At a time like this, when we can't travel and most borders are closed, I dream of my most beautiful moments of travel and hope to be able to add moments soon. For example, my thoughts go out to the routes I have taken with a car. I have driven more than 80,000 kilometres in South America and I have crossed many borders by car. In this blog I have listed my 10 most beautiful border crossings in South America.
What makes border crossings so special
My heart always beats faster when I reach a border. In Europe we don't really know it anymore. We cross the border and see it on the signs along the road and on our navigation. But in Latin America this is different. I like the hustle and bustle at borders. People are on the road, enter a new country, full of dreams and expectations of the new destination. The portraits of the leaders of that country hang on the wall. At first glance they seem to have been hanging there for hundreds of years, yet they are replaced every time the regime changes. For me, the most beautiful border crossings are the small border crossings in remote places. The places where you literally have to stop in front of a barrier, which is then raised by hand by the customs officer on duty when the necessary formalities have been completed.
1. The highest border crossing in South America
Paso de Jama between Chile & Argentina
This border crossing is located in the north of Chile and Argentina and connects the Chilean town of San Pedro de Atacama with the city of Jujuy in Argentina. The border is located at about 4200 meters above sea level and is considered one of the highest border crossings in the world. A few tens of kilometres from this border crossing on the Chilean side, the route even passes an altitude of more than 4800 metres. Sometimes the border crossing is closed due to heavy snowfall on the highest part of the route.
The route passes through a protected nature reserve with impressive volcanic peaks and salt lakes where large swarms of flamingos live. In the north of Argentina the route leads through an undulating landscape, passing the salt plain Salinas Grande and reaching the picturesque town of Purmamarca at the foot of the hill with its seven colours. When you drive on to Salta you drive the last part of the route through a cloud forest.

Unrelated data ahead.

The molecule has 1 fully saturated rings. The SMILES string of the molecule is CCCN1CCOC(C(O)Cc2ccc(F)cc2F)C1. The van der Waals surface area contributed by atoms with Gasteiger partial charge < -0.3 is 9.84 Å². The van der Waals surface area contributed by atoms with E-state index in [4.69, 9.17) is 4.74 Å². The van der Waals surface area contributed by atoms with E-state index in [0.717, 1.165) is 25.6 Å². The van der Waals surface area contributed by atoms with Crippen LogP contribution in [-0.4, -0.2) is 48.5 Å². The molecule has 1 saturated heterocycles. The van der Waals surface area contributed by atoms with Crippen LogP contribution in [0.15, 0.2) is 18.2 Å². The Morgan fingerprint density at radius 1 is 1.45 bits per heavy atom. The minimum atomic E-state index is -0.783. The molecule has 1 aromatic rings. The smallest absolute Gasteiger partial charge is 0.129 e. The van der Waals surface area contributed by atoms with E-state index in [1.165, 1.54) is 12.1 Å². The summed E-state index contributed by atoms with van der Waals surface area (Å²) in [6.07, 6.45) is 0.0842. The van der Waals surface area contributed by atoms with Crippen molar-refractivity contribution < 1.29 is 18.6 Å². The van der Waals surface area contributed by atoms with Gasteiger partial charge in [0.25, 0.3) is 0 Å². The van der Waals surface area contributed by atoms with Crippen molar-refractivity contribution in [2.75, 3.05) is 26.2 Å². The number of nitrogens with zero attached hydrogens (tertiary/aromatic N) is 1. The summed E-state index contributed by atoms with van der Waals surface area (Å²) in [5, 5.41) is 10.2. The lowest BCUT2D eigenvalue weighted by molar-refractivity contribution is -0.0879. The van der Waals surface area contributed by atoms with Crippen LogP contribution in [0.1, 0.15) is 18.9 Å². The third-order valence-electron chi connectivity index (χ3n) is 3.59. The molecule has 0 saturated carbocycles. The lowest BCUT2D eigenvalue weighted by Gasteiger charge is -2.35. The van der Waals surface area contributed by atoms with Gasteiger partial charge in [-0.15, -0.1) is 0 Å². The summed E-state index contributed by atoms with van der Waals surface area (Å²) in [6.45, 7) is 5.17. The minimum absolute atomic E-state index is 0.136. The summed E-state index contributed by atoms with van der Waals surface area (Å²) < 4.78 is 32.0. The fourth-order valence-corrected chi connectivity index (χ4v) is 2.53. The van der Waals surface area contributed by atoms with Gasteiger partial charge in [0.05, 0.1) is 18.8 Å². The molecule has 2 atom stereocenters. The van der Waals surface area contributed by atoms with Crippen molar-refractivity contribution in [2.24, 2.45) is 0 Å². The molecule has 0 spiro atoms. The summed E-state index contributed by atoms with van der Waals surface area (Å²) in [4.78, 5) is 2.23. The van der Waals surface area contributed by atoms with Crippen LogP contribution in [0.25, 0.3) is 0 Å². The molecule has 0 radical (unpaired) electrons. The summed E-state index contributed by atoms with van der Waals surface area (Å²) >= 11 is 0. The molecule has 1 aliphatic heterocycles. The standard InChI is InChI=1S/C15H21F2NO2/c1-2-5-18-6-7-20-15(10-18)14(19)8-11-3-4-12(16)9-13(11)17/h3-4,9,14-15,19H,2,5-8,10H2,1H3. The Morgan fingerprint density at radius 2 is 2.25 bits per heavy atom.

2. Back in time
Kasani between Peru & Bolivia
If you like the bustle, dusty customs offices with a lot of paperwork and strict looking customs officers, with a bunch of fake flowers on their desk, then Kasani is the place to be. This border between the Peruvian city of Puno and the Bolivian town of Copacabana lies at Lake Titicaca. The lake lies at 3,850 meters above sea level and is considered the highest navigable lake in the world. Between the two border posts is about one kilometre of no man's land with an old stone entrance gate in the middle. At both the Bolivian and Peruvian border post you will find an old-fashioned barrier which, in case you are travelling by car, is raised after all formalities have been completed.
Around the border there is always a nice crowd. Indian women in traditional costumes who with their characteristic bowler hats sell their wares. The route to and from the border post is beautiful and runs mainly along Lake Titicaca. To reach the most important Bolivian city La Paz from Copacabana, you have to cross Lake Titicaca with a small ferry. Two cars or one touring car can be placed on these ferries.
3. Border triangle without borders
Border crossing between Colombia, Brazil and Peru
I want to mention this border because it's not really a border. Leticia is a Colombian town on the Amazon River, which flows into the Brazilian town of Tabatinga. When you cross the Amazon river with a boat from these places, you arrive in Peru. The special thing about this border triangle is that there are no border posts. This way you can travel from one country to another. How is this possible? This is because the indigenous Amazon people live in this region. These cultures don't recognize the borders set by the Western world and this is respected by the authorities of the three countries involved. In this region I spoke to Señor Antonio Bolivár Salvador. He is a tribal elder of the Ocaima culture and he told me about the importance of preserving these cultures that live cross-border.
4. Between two volcanoes
Paso Tromén | Mamuil Malal between Chile & Argentina
Between Chile and Argentina are many beautiful border crossings, because the middle of the Andes Mountains runs exactly on the border between the two countries. While the border crossings in the north are characterized by their location at high altitude in desolate landscapes, the border crossings in the south are often surrounded by forests or lie in fertile valleys. I have chosen to include the Paso Tromén border crossing in this list, because this border crossing connects the Argentinean national park Lanin with the Chilean national park Villarica. The route on the Argentine side runs for a large part through an open landscape, passing some old lava fields. The landscape around the border consists of dense temperate rainforest with many ferns and trees. Where the crater of the Lanin volcano covered with eternal snow is a beacon on the Argentine side, the top of the Villarica volcano is on the Chilean side. Both customs offices are located in one building, in the middle of this breathtakingly beautiful forest.